Tomoko sees a strong connection between music and art. She asserts: “Music and art are transformative and active.” She considers both of these creative expressions as active processes.
Both music and art draw inspiration from the close and familiar, the larger arena of life with its struggles and triumphs, and from the creator’s own imagination.
Both use a variety of tools in their creation, tools that they need to master over time. While both are creative endeavors, they also require much discipline in composition and execution.
Both draw from universal principles within their own field, and optimize the elements of their field. Interestingly, some terms are found in both fields. Rhythmic beat and symmetry are found in both fields, for example. Tone in music encompasses duration, pitch, intensity and timbre or quality. Tone in art deals with light and dark values. But both fields use the term tone to express the mood of a piece.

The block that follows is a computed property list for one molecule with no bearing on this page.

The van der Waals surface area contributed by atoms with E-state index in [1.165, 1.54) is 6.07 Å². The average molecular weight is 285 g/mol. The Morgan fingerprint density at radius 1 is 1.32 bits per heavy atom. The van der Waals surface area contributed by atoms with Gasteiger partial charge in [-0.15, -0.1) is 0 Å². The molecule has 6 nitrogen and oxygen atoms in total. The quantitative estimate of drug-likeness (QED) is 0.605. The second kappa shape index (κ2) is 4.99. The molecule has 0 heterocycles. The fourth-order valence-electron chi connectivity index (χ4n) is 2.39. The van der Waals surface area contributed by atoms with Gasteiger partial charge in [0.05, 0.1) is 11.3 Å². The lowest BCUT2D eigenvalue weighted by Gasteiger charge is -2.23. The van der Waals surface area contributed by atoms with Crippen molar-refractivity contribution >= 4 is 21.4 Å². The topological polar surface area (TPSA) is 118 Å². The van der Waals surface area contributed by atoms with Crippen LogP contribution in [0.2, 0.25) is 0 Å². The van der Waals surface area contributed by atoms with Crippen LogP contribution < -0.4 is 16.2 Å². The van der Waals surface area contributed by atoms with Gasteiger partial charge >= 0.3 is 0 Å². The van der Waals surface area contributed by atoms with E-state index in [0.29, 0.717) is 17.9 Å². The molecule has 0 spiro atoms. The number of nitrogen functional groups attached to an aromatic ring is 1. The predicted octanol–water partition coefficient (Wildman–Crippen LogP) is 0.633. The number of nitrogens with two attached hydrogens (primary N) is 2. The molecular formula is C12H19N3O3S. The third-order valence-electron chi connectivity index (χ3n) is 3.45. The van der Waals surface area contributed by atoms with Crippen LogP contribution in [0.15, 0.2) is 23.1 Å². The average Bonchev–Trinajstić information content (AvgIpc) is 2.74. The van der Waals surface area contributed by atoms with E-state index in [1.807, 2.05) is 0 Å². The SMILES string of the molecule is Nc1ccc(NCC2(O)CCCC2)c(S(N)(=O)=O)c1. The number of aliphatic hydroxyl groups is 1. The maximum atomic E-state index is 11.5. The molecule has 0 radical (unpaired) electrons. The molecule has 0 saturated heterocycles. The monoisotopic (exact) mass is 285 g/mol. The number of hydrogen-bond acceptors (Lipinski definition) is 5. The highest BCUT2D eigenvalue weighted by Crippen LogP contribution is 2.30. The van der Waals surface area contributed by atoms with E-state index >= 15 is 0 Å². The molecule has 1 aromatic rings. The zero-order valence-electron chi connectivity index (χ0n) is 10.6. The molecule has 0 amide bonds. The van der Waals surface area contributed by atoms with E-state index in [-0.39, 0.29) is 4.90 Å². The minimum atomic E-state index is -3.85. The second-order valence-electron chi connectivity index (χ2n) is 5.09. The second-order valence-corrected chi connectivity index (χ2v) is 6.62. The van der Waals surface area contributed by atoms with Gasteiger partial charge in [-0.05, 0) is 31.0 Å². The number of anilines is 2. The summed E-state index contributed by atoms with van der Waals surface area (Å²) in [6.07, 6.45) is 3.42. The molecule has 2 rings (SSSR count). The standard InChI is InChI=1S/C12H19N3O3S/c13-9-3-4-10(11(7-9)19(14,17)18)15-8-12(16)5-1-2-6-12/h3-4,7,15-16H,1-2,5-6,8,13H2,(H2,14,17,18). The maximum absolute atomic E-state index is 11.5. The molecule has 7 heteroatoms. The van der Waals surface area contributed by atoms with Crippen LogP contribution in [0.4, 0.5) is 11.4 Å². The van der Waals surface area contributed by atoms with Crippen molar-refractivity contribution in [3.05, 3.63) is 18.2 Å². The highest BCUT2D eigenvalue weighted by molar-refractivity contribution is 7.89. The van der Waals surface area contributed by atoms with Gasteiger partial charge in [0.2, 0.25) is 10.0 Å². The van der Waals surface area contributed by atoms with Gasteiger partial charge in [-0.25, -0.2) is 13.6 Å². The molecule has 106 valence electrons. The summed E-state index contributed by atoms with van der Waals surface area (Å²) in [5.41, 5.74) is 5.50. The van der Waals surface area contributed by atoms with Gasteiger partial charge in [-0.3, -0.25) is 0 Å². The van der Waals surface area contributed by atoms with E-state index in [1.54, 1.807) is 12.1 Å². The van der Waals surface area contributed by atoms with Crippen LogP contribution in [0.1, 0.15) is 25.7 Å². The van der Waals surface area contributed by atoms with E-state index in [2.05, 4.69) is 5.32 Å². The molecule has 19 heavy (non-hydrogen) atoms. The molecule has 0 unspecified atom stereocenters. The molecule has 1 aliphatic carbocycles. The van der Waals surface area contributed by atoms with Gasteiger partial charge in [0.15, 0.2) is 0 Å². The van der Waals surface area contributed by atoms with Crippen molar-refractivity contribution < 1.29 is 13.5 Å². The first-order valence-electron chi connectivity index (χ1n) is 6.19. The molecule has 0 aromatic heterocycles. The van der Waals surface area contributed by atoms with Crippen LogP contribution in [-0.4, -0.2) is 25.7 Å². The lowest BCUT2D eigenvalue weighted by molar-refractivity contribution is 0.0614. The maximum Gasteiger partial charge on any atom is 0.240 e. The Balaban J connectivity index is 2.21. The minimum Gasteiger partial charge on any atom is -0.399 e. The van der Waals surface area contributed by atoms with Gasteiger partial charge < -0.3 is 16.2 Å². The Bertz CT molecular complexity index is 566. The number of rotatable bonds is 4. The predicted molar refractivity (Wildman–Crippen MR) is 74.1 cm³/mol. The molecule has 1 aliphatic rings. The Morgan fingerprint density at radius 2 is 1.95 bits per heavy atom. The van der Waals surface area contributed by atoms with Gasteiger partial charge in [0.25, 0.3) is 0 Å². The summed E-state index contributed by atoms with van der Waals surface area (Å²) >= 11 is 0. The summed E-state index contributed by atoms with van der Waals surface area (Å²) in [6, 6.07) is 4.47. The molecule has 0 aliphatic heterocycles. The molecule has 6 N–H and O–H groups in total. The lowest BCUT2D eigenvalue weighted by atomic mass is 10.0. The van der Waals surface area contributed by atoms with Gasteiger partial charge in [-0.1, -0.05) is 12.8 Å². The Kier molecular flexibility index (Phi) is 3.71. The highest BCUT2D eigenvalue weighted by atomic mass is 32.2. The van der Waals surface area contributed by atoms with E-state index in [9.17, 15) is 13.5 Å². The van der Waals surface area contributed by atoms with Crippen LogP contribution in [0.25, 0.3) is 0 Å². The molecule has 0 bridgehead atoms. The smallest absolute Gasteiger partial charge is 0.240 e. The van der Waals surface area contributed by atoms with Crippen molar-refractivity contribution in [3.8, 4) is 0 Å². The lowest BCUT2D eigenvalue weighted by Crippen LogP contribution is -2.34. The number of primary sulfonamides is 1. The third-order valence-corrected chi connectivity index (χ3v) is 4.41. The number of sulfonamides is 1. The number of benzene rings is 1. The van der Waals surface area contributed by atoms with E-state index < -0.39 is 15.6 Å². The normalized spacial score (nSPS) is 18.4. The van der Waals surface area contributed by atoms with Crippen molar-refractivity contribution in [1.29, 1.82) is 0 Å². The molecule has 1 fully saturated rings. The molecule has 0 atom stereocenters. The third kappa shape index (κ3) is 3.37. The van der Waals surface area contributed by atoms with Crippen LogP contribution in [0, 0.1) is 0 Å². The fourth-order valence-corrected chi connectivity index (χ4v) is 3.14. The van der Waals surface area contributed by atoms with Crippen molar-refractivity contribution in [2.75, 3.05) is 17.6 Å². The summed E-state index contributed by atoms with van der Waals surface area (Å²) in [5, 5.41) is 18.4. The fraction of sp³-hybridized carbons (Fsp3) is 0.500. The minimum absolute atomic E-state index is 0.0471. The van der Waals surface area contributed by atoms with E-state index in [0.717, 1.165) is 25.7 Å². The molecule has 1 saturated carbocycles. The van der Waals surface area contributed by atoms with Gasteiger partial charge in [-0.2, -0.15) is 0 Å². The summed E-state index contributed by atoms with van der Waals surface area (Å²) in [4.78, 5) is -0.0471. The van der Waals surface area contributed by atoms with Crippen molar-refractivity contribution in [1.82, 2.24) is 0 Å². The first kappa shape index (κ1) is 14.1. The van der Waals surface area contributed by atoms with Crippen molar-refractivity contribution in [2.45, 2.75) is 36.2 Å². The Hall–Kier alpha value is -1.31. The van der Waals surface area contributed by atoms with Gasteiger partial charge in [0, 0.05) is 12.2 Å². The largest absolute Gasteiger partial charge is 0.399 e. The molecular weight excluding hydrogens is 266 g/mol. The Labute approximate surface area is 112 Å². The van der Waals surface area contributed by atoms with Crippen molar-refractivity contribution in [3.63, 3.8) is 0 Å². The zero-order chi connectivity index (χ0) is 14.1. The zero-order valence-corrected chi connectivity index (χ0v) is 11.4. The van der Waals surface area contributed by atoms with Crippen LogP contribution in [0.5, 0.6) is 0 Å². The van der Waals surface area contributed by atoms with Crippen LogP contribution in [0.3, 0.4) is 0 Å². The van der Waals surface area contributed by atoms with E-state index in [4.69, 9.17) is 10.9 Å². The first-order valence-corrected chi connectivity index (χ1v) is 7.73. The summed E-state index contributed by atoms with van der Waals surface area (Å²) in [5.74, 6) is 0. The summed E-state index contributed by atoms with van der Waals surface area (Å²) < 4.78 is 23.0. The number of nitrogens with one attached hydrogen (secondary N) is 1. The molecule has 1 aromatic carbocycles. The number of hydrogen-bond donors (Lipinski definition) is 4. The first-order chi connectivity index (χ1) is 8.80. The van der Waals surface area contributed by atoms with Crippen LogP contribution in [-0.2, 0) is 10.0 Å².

Both meld intellect and emotion. While each field internalizes the technical aspects of composition (another joint term), the creators also externalize their own emotions– or capture the passions of those around them who inspire their works.
Both can move and impact their audiences as they reflect their times – or change society. Both fields can produce little known and ephemeral works, and both can produce enduring masterpieces.
Tomoko states that “music is powerful and never-ending.” The same claim could be made about art.
She also things that “art is a happy life. However, some push themselves too much so are not happy.” Again, the same cautionary tale can apply to musicians and composers. Just look at Mozart.
In any case, both music and art can inspire – yet are the result of much hard, disciplined and creative effort.